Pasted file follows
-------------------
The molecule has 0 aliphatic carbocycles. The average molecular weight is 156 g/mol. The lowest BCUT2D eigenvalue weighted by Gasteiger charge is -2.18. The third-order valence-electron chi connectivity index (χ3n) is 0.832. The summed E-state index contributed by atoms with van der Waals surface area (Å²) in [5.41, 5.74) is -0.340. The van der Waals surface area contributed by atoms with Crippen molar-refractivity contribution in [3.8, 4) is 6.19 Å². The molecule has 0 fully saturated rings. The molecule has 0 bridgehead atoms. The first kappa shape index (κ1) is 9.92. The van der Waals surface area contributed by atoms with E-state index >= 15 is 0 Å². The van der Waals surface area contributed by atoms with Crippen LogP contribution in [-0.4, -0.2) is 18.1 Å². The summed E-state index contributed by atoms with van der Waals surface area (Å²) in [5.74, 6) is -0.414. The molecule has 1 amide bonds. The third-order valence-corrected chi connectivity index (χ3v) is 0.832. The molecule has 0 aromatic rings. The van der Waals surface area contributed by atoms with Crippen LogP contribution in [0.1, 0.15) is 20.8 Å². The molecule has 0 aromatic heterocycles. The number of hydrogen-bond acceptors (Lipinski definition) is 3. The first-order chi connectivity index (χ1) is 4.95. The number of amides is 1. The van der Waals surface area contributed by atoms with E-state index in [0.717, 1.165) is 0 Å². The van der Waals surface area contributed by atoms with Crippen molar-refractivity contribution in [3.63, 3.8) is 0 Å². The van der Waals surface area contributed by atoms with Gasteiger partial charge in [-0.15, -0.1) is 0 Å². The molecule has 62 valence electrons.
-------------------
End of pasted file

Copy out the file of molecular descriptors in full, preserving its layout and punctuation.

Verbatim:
The molecule has 0 aliphatic carbocycles. The average molecular weight is 156 g/mol. The lowest BCUT2D eigenvalue weighted by Gasteiger charge is -2.18. The third-order valence-electron chi connectivity index (χ3n) is 0.832. The summed E-state index contributed by atoms with van der Waals surface area (Å²) in [5.41, 5.74) is -0.340. The van der Waals surface area contributed by atoms with Crippen molar-refractivity contribution in [3.8, 4) is 6.19 Å². The molecule has 0 fully saturated rings. The molecule has 0 bridgehead atoms. The first kappa shape index (κ1) is 9.92. The van der Waals surface area contributed by atoms with E-state index >= 15 is 0 Å². The van der Waals surface area contributed by atoms with Crippen LogP contribution in [-0.4, -0.2) is 18.1 Å². The summed E-state index contributed by atoms with van der Waals surface area (Å²) in [5.74, 6) is -0.414. The molecule has 1 amide bonds. The third-order valence-corrected chi connectivity index (χ3v) is 0.832. The molecule has 0 aromatic rings. The van der Waals surface area contributed by atoms with Crippen LogP contribution in [0.1, 0.15) is 20.8 Å². The molecule has 0 aromatic heterocycles. The number of hydrogen-bond acceptors (Lipinski definition) is 3. The first-order chi connectivity index (χ1) is 4.95. The number of amides is 1. The van der Waals surface area contributed by atoms with E-state index in [0.717, 1.165) is 0 Å². The van der Waals surface area contributed by atoms with Crippen molar-refractivity contribution in [3.63, 3.8) is 0 Å². The van der Waals surface area contributed by atoms with Gasteiger partial charge in [-0.15, -0.1) is 0 Å². The molecule has 62 valence electrons.